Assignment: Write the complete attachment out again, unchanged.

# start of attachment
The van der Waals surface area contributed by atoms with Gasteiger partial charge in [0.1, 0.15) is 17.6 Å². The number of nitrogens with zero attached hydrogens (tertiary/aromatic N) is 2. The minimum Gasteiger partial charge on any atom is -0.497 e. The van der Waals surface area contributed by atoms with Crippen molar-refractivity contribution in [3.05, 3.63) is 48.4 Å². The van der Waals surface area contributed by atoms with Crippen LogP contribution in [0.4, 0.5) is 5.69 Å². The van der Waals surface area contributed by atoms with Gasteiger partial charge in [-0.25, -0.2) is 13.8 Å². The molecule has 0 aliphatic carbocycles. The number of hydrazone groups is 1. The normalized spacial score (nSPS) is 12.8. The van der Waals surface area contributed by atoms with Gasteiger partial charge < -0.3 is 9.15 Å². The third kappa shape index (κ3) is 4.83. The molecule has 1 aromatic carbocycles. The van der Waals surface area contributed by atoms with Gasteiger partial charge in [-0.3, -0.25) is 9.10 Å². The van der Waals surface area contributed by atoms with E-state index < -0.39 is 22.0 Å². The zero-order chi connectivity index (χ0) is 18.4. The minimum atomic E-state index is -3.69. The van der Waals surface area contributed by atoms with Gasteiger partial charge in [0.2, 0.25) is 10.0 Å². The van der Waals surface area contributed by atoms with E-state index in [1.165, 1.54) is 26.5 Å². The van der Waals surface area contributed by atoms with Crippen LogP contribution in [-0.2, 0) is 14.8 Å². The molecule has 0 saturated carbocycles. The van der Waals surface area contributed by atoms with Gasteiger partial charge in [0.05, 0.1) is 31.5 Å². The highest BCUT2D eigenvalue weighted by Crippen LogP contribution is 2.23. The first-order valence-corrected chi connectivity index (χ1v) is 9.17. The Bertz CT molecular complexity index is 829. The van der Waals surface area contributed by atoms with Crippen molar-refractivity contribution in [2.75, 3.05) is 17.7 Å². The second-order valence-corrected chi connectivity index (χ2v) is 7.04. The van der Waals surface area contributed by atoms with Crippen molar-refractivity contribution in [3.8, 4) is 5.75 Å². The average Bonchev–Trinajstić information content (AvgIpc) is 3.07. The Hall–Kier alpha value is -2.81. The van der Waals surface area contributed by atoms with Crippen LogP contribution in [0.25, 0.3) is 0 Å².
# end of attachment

The van der Waals surface area contributed by atoms with Gasteiger partial charge in [0.1, 0.15) is 17.6 Å². The number of nitrogens with zero attached hydrogens (tertiary/aromatic N) is 2. The minimum Gasteiger partial charge on any atom is -0.497 e. The van der Waals surface area contributed by atoms with Crippen molar-refractivity contribution in [3.05, 3.63) is 48.4 Å². The van der Waals surface area contributed by atoms with Crippen LogP contribution in [0.4, 0.5) is 5.69 Å². The van der Waals surface area contributed by atoms with Gasteiger partial charge in [-0.25, -0.2) is 13.8 Å². The molecule has 0 aliphatic carbocycles. The number of hydrazone groups is 1. The normalized spacial score (nSPS) is 12.8. The van der Waals surface area contributed by atoms with Gasteiger partial charge < -0.3 is 9.15 Å². The third kappa shape index (κ3) is 4.83. The molecule has 1 aromatic carbocycles. The van der Waals surface area contributed by atoms with Gasteiger partial charge in [-0.3, -0.25) is 9.10 Å². The van der Waals surface area contributed by atoms with E-state index < -0.39 is 22.0 Å². The zero-order chi connectivity index (χ0) is 18.4. The minimum atomic E-state index is -3.69. The van der Waals surface area contributed by atoms with Gasteiger partial charge in [0.2, 0.25) is 10.0 Å². The van der Waals surface area contributed by atoms with E-state index in [1.165, 1.54) is 26.5 Å². The van der Waals surface area contributed by atoms with Crippen LogP contribution in [-0.2, 0) is 14.8 Å². The molecule has 0 saturated carbocycles. The van der Waals surface area contributed by atoms with Gasteiger partial charge in [0.05, 0.1) is 31.5 Å². The highest BCUT2D eigenvalue weighted by Crippen LogP contribution is 2.23. The first-order valence-corrected chi connectivity index (χ1v) is 9.17. The Bertz CT molecular complexity index is 829. The van der Waals surface area contributed by atoms with Crippen molar-refractivity contribution in [2.75, 3.05) is 17.7 Å². The second-order valence-corrected chi connectivity index (χ2v) is 7.04. The van der Waals surface area contributed by atoms with Crippen molar-refractivity contribution in [3.8, 4) is 5.75 Å². The average Bonchev–Trinajstić information content (AvgIpc) is 3.07. The Hall–Kier alpha value is -2.81. The van der Waals surface area contributed by atoms with Crippen LogP contribution in [0.25, 0.3) is 0 Å².